Monday, March 17, 2014

On Wings of Worry

I find myself thinking almost constantly about Malaysia Airlines Flight 370. How is it that, in this age when every email can be read, we cannot find a plane with some 250 people aboard?
How is it that there are parts of the world with almost no people, not to mention no radar?
I think of the Chinese artists who were aboard, particularly those six who in the last hours got their flight switched so they could travel to Shanghai rather than Beijing. Why did they get to survive? Do they have survivor's guilt?
And what has happened to their colleagues? 
What of the woman, interviewed by the Wall St. Journal, who called her partner to-be in Malaysia and reminded him that his flight was that night and he should rush to catch it. He was flying to Beijing to help her move to Kuala Lumpur to be with him. Her grief and worry and self-questioning is unimaginable. And the belated honeymooners, just getting over the wife's miscarriage and so looking forward to a break?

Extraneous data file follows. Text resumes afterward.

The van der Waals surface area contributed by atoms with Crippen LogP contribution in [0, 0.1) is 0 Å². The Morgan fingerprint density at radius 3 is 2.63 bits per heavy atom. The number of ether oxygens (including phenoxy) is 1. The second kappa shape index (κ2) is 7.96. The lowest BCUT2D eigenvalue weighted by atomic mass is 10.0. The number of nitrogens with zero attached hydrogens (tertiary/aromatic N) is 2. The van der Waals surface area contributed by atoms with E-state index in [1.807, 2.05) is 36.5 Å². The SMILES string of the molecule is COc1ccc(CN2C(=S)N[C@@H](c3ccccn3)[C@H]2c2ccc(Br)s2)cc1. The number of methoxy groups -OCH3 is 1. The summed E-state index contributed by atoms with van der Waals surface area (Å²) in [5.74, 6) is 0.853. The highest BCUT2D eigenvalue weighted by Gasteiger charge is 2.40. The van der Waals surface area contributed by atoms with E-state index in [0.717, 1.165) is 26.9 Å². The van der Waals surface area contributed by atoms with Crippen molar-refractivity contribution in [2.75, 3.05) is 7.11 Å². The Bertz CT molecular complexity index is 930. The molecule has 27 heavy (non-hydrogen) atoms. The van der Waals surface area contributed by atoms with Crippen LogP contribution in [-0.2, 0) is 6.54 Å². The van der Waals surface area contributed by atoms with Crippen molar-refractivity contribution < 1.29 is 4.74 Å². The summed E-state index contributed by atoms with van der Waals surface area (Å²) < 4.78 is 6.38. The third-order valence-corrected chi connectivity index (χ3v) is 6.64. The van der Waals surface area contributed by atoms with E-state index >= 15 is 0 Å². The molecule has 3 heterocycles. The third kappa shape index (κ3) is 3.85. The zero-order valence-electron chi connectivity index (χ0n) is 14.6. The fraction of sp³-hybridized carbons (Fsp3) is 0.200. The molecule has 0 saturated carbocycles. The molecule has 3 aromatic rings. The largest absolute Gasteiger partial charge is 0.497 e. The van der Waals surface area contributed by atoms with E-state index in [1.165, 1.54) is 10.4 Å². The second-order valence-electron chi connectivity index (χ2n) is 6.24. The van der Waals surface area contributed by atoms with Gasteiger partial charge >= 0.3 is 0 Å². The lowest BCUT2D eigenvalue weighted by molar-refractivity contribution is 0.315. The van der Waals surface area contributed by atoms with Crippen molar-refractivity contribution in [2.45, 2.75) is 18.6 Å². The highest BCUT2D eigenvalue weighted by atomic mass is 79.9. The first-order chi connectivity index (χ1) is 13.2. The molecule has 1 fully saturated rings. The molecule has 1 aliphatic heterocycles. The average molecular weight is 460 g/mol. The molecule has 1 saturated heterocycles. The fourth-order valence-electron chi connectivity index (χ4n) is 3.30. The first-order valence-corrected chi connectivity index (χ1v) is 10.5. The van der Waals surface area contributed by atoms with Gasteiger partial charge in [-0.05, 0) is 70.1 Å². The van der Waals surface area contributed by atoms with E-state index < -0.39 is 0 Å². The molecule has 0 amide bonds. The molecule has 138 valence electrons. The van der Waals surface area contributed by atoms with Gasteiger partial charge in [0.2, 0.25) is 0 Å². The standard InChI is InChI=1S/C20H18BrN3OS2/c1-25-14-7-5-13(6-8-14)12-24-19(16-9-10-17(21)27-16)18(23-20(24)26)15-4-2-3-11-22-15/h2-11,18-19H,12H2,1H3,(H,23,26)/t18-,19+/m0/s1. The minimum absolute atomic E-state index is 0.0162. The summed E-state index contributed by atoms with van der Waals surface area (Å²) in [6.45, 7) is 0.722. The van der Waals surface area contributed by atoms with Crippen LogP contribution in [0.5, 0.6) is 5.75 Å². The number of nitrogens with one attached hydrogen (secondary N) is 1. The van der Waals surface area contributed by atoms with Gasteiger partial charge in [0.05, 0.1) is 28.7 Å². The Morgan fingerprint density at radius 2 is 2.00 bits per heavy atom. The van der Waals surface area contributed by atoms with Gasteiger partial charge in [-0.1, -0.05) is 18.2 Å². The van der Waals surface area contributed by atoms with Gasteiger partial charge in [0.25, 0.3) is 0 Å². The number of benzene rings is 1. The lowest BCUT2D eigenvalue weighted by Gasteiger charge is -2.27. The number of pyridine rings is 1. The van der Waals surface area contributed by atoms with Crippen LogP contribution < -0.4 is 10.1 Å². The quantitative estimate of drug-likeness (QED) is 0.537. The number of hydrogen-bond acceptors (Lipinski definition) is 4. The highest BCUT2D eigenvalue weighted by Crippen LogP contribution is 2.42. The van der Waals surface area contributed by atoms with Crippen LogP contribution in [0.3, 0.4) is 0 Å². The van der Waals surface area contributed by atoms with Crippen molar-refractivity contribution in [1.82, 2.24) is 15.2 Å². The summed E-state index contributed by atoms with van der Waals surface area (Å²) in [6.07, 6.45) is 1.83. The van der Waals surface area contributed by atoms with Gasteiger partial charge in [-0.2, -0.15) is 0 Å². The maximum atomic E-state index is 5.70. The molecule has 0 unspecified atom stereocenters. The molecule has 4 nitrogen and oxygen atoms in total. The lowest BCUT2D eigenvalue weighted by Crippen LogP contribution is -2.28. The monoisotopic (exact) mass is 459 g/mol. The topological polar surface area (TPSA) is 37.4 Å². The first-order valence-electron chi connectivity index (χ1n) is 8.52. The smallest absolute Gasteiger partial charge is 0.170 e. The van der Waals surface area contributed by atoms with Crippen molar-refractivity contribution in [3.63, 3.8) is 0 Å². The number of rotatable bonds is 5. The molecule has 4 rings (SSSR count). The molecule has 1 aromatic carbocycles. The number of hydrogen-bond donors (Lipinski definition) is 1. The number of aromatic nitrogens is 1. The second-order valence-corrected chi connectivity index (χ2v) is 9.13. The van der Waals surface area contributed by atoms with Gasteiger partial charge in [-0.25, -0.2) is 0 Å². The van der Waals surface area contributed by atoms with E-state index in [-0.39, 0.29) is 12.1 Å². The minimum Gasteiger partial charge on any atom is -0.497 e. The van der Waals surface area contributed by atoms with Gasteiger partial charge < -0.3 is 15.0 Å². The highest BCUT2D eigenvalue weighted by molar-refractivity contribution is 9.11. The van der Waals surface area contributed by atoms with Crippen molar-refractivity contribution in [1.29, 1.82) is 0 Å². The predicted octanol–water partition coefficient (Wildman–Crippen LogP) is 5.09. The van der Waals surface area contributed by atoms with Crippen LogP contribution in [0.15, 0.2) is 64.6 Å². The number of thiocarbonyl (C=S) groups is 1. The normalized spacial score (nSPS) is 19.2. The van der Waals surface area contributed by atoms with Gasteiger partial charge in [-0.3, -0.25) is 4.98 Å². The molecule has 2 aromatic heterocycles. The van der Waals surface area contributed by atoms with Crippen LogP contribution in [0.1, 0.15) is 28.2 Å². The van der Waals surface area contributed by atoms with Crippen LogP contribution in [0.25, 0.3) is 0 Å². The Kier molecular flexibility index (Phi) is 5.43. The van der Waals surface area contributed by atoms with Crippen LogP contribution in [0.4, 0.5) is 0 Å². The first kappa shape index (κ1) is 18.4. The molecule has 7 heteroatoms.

Was there a struggle aboard, akin to the 2001 United Airlines flight that crashed in Shanksville, Pennsylvania?
Or was everyone sleeping as the plane kept flying, flying. Did someone notice that the sunrise wasn't in the right direction? Or that the plane was taking longer than it should have?
Such questions have tormented those who speculate on the fate of  Amelia Earhart. But she was a solo flyer, responsible for just herself
If a pilot, in this case, was responsible, how could he take so many others with him? What was he thinking?
Most of us have the luxury of time to plan for our departures from this planet and our loved ones -- the time to write wills, label our possessions for this child or grandchild, write the "provenance" so they can be smart when they go on Antiques Roadshow, write our stories, say goodbye,
My mother even Xeroxed all her jewelry, circling each item and noting who should get what. There were no fights. And we appreciated her prescience.
But do most of us do so? Or are we perpetually convinced that the time is not now.
I pray that some crazed email will emerge, announcing a ransom for survivors on a remote island.  
So that I don't have to worry about those close to me. Or about myself.

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